Several months ago, Blue Buddha Inventory Coordinator Jen and myself visited our aluminum anodizer. Because so many of you have expressed interest in finding out more about the anodizing process, we want to share some of the photos from our site visit.
You may know that Blue Buddha has never done aluminum anodizing in-house, nor do we plan to. Why? Well, unlike anodizing titanium and niobium, which can be done purely by electricity, anodizing aluminum is a multi-step process involving lots of icky chemicals and dyes. If we took this on, we’d have to get all sorts of special waste disposal permits from the city. In short, it is a whole other business model that I do not want to get involved with! I’ll leave that to the experts. Our anodizer is very conscientious about waste and hazardous materials disposals. Innovators in their industry, they’ve found ways to turn waste products into useable materials for other industries, and they’ve received much recognition for their environmental efforts.
Here are some highlights of the anodizing process. There are several steps that we’ve omitted — let’s face it, photos of dipping rings in acid solutions and rinse water (which happens a few times throughout the process) get old quickly. So, here are some of the more interesting parts of the process.
Early in the process, our jump rings are put into a tiny basket and compressed. They need to be very densely packed in order to allow the flow of electricity to pass through all the jump rings. This flow of electricity–the anodizing process–makes the surface of the jump rings porous (you’ll find out more about this in an upcoming post). After the rings have been anodized, they are transferred to a larger basket in order to add the color.
The rings are now brought over to whatever color bath is appropriate. In this case, turquoise rings are being made. The rings are dipped quickly into the bath, and then pulled out. Note the steam in the second photo — the dye is HOT!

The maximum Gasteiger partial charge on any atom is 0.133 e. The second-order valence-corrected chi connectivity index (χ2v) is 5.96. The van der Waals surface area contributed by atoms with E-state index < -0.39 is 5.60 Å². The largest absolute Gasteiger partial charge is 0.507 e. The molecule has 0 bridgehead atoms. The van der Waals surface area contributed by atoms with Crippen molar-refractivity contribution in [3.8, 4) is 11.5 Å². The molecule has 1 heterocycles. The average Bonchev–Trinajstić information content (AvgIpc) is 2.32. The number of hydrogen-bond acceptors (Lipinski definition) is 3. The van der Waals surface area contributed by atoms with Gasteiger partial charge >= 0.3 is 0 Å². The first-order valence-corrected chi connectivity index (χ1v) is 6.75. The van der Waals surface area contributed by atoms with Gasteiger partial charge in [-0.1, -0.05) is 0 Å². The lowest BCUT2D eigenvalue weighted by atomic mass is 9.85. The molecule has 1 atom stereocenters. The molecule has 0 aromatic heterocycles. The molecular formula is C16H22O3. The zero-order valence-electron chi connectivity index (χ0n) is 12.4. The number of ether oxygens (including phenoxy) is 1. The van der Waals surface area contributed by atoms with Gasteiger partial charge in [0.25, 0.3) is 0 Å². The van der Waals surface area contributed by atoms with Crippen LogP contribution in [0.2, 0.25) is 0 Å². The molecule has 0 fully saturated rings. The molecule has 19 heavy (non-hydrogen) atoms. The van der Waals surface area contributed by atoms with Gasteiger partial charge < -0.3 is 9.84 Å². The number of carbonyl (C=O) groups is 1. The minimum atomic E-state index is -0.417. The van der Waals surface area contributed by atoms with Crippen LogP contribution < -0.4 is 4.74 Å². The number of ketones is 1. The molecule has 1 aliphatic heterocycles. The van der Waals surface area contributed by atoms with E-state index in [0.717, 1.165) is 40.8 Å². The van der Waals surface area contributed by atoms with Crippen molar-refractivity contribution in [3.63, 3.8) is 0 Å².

The amount of time the rings need to stay in the dye is astounding – a mere 5-20 seconds gets the job done for most colors. In fact, the process is so sensitive that leaving the rings in an extra second or two will cause them to be a shade or two darker than they should be. (Hence our first post in this series: Color variation is just a fact of life.) Here, the anodizer compares the color of the rings against our “target color” sample board to see if the rings need to stay in the dye for another second.
After the rings are finished being dyed, the color is sealed in, effectively closing the pores on the surface of the metal. (See the next article in our series for more about the porous surface.) There are sometimes a few rings that have not taken the color properly. Sometimes more than a few rings—as many as 30-40%. This means they didn’t receive electricity during the first part of the process. Our anodizer is working on adapting their color-monitoring machine for our jump rings. This means that as the rings pass through the machine, if they do not meet the target color within a certain tolerance, the machine will flick them off the assembly line. Quality control of the 21st century!
And finally, this is the image that made me laugh the most. Here at B3, we have jump rings all over our floors. (I know, you’d never believe it, but it’s true! *cough*) And apparently, at the anodizing factory, they have drips on their floor. What can I say, it’s the little things in life that make me smile.